How To Train Your LLM Efficiently? Best Practices for Small-Scale Implementation

Among the daily deluge of news about new advancements in Large Language Models (LLMs), you might be asking, “how do I train my own?”. Today, an LLM tailored to your specific needs is becoming an increasingly vital asset, but their ‘Large’ scale comes with a price. The impressive success of LLMs can largely be attributed to scaling laws, which say that a model’s performance increases with its number of parameters and the size of its training data. Models like GPT-4, Llama2, and Palm2 were trained on some of the world’s largest clusters, and the resources required to train a full-scale model are often unattainable for individuals and small enterprises.

Efficient training of LLMs is an active area of research that focuses on making them quicker, less memory-hungry, and more energy-saving. Efficiency here is defined as achieving a balance between the quality (for example, performance) of the model and its footprint (resource utilization). This article will help you in selecting either data-efficient or model-efficient training strategies tailored to your needs. For a deeper dive, the most common models and their references are illustrated in the accompanying diagram.

Data Efficiency. Enhancing the efficiency of training can be significantly influenced by the strategic selection of data. One approach is data filtering, which can be done prior to the training to form a core dataset that contains enough information to achieve comparable model performance as the full set. Another method is curriculum learning, which involves systematic scheduling of data instances during training. This could mean starting with simpler examples and gradually progressing to more complex ones or the reverse. Additionally, these methods can be adaptive and form a varied sampling distribution across the dataset throughout training.

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Model efficiency. The most straightforward way to obtain efficient models is to design the right architecture. Of course, this is far from easy. Fortunately, we can make the task more accessible through automated model selection methods like neural architecture search (NAS) and hyperparameter optimization. Having the right architecture, efficiency is introduced by emulating the performance of large-scale models with fewer parameters. Many successful LLMs use the transformer architecture, renowned for its multi-level sequence modeling and parallelization capabilities. However, as the underlying attention mechanism scales quadratically with input size, managing long sequences becomes a challenge. Innovations in this area include enhancing the attention mechanism with recurrent networks, long-term memory compression, and balancing local and global attention.

At the same time, parameter efficiency methods can be used to overload their utilization for multiple operations. This involves strategies like weight sharing across similar operations to reduce memory usage, as seen in Universal or Recursive Transformers. Sparse training, which activates only a subset of parameters, leverages the “lottery ticket hypothesis” – the concept that smaller, efficiently trained subnetworks can rival full model performance.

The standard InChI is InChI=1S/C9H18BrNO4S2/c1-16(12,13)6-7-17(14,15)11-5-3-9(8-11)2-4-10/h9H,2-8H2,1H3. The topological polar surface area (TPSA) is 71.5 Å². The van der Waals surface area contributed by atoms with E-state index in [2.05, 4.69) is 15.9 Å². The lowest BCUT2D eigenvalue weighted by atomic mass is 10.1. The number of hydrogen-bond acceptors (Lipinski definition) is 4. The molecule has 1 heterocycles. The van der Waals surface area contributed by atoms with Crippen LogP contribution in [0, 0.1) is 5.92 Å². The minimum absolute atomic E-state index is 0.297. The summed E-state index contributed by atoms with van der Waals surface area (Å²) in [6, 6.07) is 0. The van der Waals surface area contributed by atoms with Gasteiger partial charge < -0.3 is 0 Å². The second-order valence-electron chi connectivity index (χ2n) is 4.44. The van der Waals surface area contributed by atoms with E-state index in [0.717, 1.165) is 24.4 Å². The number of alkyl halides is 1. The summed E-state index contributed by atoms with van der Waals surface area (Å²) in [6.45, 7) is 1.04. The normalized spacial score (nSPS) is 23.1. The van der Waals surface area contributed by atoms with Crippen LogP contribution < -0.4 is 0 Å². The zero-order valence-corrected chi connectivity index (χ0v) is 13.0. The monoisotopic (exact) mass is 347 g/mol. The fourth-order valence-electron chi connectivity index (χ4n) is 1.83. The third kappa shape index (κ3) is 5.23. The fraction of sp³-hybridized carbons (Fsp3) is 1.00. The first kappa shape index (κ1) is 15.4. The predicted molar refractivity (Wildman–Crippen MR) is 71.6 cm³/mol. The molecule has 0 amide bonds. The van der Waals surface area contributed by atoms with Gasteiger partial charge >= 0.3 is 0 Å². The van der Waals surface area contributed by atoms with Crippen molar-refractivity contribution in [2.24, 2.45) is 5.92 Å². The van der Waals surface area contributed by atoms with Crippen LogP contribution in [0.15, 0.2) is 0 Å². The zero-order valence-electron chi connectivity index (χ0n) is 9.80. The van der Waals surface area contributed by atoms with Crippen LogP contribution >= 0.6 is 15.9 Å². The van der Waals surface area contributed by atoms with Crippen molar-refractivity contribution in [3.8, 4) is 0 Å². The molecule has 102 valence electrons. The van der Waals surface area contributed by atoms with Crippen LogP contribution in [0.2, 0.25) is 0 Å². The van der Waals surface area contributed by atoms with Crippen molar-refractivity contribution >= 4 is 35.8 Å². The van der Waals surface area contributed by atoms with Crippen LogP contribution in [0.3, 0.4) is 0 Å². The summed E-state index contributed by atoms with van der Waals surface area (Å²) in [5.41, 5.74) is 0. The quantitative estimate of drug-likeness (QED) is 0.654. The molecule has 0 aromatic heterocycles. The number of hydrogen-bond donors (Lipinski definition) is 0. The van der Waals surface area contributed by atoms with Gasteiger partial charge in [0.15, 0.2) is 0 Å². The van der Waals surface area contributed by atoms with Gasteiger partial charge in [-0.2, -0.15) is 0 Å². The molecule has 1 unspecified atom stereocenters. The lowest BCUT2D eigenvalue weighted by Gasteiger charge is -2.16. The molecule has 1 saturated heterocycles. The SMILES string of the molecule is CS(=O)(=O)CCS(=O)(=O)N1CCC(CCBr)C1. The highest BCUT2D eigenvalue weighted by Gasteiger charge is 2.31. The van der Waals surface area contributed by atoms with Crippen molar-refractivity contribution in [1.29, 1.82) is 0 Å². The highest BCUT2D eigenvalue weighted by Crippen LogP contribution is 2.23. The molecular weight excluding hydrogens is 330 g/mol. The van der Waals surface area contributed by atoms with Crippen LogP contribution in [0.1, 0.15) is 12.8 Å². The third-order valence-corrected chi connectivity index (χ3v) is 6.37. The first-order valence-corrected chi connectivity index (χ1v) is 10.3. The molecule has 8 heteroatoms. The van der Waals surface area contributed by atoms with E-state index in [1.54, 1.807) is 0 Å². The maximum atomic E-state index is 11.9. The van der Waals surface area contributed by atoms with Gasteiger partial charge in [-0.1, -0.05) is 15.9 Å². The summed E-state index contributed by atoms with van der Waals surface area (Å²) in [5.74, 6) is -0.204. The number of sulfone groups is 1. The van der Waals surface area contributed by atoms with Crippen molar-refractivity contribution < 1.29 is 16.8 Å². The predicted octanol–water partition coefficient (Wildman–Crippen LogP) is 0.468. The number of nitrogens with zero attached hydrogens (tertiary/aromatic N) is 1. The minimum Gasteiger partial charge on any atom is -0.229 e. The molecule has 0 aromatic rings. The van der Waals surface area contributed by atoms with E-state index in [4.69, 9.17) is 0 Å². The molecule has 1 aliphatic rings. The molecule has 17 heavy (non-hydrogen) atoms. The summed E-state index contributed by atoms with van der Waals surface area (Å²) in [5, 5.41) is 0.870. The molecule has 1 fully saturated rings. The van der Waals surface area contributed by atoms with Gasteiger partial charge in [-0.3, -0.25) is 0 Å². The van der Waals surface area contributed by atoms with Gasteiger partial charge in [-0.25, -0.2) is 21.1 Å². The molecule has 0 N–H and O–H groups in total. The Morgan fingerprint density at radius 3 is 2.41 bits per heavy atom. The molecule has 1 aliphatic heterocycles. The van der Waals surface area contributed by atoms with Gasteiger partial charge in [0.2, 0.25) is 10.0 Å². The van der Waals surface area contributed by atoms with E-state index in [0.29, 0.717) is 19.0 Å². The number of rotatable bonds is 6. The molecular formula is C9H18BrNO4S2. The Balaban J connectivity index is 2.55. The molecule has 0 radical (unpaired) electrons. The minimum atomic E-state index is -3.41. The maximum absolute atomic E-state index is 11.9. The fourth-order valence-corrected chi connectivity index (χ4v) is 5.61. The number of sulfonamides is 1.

Another key aspect is model compression, reducing computational load and memory needs without sacrificing performance. This includes pruning less essential weights, knowledge distillation to train smaller models that replicate larger ones, and quantization for improved throughput. These methods not only optimize model performance but also accelerate inference times, which is especially vital in mobile and real-time applications.

Training setup. Due to the vast amount of available data, two common themes emerged to make training more effective. Pre-training, often done in a self-supervised manner on a large unlabelled dataset, is the first step, using resources like Common Crawl – Get Started for initial training. The next phase, “fine-tuning,” involves training on task-specific data. While pre-training a model like BERT from scratch is possible, using an existing model like bert-large-cased · Hugging Face is often more practical, except for specialized cases. With most effective models being too large for continued training on limited resources, the focus is on Parameter-Efficient Fine-Tuning (PEFT). At the forefront of PEFT are techniques like “adapters,” which introduce additional layers trained while keeping the rest of the model fixed, and learning separate “modifier” weights for original weights, using methods like sparse training or low-rank adaptation (LoRA). Perhaps the easiest point of entry for adapting models is prompt engineering. Here we leave the model as is, but choose prompts strategically such that the model generates the most optimal responses to our tasks. Recent research aims to automate that process with an additional model. 

In conclusion, the efficiency of training LLMs hinges on smart strategies like careful data selection, model architecture optimization, and innovative training techniques. These approaches democratize the use of advanced LLMs, making them accessible and practical for a broader range of applications and users.


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Michal Lisicki is a Ph.D. student at the University of Guelph and Vector Institute for AI in Canada. His research spans multiple topics in deep learning, beginning with 3D vision for robotics and medical image analysis in his early career to Bayesian optimization and sequential decision-making under uncertainty. His current research is focused on the development of sequential decision-making algorithms for improved data and model efficiency of deep neural networks.

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